A New Look at Educational Quality
There have been a number of reports over the past several years that have questioned both the rigor and the efficacy of college educational practices. The book, Academically Adrift (2011), garnered international attention and painted a dismal picture of the current educational environment on most college campuses.
A new project entitled, College Educational Quality (CEQ), is being led by researchers at Teachers College at Columbia University and providing a different perspective. They have just published the results of their pilot study, and though it may be too early to draw too many conclusions, their approach to assessing quality is new and innovative.
The pilot study involved research on educational quality at two selective research institutions, one private and one public. The research team (graduate students) actually sat in on classes (more than 150 classroom observations) and studied curricula through the analysis of almost 150 syllabi. For the most part, the researchers observed classes and/or analyzed syllabi related to their own undergraduate majors.
Their assessment focused on two areas: academic rigor and teaching quality. Academic rigor involved:
- The quality of cognitive complexity required (based on Bloom’s Taxonomy);
- The amount of academic work (based on the research related to time on task and the quality of effort);
- The standards and expectations assigned (based on widespread frameworks of standards and grade inflation).
Teaching quality involved:
- Teaching in-depth subject matter and ideas;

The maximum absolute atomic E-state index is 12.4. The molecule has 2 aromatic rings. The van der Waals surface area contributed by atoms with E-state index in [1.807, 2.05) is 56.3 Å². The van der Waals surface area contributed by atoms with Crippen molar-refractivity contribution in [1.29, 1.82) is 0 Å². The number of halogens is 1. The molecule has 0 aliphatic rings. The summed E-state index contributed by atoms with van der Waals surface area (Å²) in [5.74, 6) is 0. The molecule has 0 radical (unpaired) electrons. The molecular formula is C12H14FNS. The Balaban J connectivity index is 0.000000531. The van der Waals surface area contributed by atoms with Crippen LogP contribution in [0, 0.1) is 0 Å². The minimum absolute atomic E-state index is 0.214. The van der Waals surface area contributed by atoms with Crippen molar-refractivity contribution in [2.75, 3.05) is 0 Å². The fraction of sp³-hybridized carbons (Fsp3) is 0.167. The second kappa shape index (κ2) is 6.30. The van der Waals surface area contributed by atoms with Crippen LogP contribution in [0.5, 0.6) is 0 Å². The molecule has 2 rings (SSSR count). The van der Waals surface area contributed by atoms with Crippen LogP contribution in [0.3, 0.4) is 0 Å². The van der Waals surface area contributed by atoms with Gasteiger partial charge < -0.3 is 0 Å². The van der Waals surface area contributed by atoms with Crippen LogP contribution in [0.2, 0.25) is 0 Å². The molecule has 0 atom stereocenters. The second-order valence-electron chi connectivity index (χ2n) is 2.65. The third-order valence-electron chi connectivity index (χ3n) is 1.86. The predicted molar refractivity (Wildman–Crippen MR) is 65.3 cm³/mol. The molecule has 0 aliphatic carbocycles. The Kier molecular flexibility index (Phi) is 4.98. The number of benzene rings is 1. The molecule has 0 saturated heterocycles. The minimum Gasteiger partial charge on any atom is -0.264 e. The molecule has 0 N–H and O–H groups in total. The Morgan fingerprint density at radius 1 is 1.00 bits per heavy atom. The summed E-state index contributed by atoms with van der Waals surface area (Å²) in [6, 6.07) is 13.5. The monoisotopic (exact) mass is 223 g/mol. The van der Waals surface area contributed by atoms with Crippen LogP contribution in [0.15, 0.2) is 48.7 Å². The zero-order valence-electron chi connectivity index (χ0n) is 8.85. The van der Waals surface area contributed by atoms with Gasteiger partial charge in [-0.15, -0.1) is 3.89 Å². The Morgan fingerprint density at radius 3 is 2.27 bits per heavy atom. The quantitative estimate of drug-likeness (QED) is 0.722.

- Accessing and transforming prior knowledge;
- Supporting learning.
What did they learn? In general, this study indicated that while there is room for improvement, the quality of education is better than often reported. Based on the research design, both institutions scored in the middle of the quality scale. In addition, there was no statistical difference between the scores at the two institutions.
More specifically, they found that most students attended classes (82%), instructors effectively introduced complex ideas, and the level of complexity was appropriate for college level learning. That’s the good news.
They also found that too many students were not actively engaged in the course material, expectations for class participation were low, and instructors too seldom connected the prior learning/knowledge of students with the current course.
Additional findings of interest included the correlation between academic rigor/teaching quality and longer classes (i.e., longer than an hour), smaller class sizes (i.e., less than 25) and student engagement (i.e., students asking questions and class discussions).
Those leading the CEQ effort readily admit that this is an initial study with limited data. But the criteria make sense to me and the initial results are hopeful. I will keep an eye on their subsequent research.(As always, your comments and questions are welcome.)